at all.  When it warms up it releases much more quickly.  Under the right c
onditions such as an abrupt lowering of pressure the CO2 leaves solution ve
ry rapidly.  

It wouldn't hurt to read about the process rather than just relying on the  
many noise sources you find here.  

When JL disbelieves various aspects of AGW because he has read some bad sci
ence on a web site is one thing.  He has simply trusted a bad source.  But  
when he makes up science in his own head and ignores the opinions of expert
s because he has read virtually nothing about the topic just shows what a t
ruly poor thinker he is.  JL would do well to heed his own advice and stick
 to posting about electronics where he is at least familiar with the topic  
and stop posting about things he not only is ignorant of, but refuses to do
 any objective studying.  

There are none so blind as those who refuse to see.  

Rick C.

Re: Ecosystems across Australia are collapsing under climate change
On Thursday, July 12, 2018 at 2:10:45 AM UTC+2, snipped-for-privacy@gmail.com wro
te:
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s
mmer and somewhat later boil, but all the water does not turn to steam at t
he same time.  Because it takes energy to vaporise  the water.  Even if you
 use a pressure cooker, you can not get all the water to turn to steam when
 you vent the pressure cooker.  I do not think methane would act differentl
y.  And do not believe that it is illogical optimism to believe that vapori
sing methane ice would require energy.
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 the same way it is dissolved in water.

Sort of.

https://en.wikipedia.org/wiki/Methane_clathrate

The structure of the water wrapped around the methane molecules isn't quite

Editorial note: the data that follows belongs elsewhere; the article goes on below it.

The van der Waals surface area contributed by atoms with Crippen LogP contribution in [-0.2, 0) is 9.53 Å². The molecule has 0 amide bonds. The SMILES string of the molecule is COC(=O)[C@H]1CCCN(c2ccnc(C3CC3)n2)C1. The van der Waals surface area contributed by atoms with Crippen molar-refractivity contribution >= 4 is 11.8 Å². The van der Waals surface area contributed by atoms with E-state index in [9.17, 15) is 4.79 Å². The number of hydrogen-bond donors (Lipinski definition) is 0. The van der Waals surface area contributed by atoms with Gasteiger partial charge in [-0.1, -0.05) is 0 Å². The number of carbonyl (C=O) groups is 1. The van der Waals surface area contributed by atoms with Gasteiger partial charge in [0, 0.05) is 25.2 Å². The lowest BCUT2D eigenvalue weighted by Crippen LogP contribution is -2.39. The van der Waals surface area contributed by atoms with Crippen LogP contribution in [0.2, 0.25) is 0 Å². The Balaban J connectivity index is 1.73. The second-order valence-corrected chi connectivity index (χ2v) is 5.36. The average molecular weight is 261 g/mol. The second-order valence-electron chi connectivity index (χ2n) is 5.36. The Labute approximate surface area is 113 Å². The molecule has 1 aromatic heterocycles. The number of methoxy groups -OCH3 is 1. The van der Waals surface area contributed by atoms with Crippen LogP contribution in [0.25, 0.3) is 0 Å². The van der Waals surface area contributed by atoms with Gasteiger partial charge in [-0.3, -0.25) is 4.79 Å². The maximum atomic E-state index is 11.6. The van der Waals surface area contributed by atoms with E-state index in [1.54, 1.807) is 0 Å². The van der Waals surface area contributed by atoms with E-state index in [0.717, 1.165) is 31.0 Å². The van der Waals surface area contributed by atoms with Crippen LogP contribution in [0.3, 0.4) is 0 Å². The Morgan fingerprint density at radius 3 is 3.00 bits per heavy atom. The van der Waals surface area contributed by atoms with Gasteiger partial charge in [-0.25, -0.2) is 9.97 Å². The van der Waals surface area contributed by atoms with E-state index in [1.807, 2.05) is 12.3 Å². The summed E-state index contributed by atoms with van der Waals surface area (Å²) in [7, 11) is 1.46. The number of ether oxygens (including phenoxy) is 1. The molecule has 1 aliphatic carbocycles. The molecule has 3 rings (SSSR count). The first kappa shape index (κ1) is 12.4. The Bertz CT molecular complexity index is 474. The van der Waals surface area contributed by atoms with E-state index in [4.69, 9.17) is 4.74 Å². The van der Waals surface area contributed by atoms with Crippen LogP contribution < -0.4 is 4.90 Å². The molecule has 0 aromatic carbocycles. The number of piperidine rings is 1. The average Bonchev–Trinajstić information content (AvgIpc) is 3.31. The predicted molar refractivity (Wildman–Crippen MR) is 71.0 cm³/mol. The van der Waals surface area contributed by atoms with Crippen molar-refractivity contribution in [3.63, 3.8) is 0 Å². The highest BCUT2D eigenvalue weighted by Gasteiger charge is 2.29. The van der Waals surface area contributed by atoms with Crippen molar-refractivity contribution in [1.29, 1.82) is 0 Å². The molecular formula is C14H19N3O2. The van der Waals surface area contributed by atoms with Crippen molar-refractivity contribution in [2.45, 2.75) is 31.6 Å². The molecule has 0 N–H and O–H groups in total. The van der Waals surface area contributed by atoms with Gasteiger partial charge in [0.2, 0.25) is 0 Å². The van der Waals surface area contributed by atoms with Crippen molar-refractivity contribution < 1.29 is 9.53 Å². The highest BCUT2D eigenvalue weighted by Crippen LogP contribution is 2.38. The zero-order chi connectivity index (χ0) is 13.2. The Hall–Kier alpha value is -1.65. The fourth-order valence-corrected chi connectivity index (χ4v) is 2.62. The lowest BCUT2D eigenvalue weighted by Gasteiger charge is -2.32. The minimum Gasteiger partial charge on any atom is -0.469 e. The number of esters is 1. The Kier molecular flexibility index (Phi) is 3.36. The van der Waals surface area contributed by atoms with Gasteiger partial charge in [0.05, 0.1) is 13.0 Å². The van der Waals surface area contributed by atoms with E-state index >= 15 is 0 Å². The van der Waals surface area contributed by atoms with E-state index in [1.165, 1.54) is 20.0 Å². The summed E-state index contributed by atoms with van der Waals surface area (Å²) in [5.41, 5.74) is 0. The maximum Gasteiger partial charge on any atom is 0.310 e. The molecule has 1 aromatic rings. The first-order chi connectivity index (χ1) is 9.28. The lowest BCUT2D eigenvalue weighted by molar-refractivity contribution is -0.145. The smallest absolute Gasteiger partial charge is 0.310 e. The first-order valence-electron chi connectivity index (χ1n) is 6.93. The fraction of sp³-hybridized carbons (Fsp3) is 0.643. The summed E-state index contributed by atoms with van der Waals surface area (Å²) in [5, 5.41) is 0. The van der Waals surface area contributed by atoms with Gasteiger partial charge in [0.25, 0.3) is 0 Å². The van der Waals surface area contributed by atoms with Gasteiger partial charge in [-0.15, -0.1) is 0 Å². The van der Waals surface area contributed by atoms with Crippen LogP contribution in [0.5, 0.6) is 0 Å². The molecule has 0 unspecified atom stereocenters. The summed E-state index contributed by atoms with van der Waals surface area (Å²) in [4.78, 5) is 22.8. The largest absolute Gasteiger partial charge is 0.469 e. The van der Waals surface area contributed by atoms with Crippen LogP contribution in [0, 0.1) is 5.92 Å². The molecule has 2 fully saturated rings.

the same as ice, and a lot less random than liquid water, and mathane ice  
can contains a lot more methane than you can dissolve in water.

The thermodynamics are complicated, because the clathrate structure isn't u
sually saturatred with methane.

https://pubs.acs.org/doi/pdf/10.1021/jp055422f

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e the CO2 being released from a bottle of soft drink.  When cold the CO2 is
 highly soluble and releases slowly if at all.  When it warms up it release
s much more quickly.  Under the right conditions such as an abrupt lowering
 of pressure the CO2 leaves solution very rapidly.  

You usually have find some heat - not a lot - to get this to happen.
  
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e many noise sources you find here.  

I didn't find it all that helpful - the .pdf I linked to probably contaons  
enough inormation to let me work heat flows if I stuck at it for long enoug
h, and there are probably paper around that concentrate on the thermal aspe
cts of the process, but I wasn't prepared to keep looking.

<snip>

--  
Bill Sloman, Sydney


Re: Ecosystems across Australia are collapsing under climate change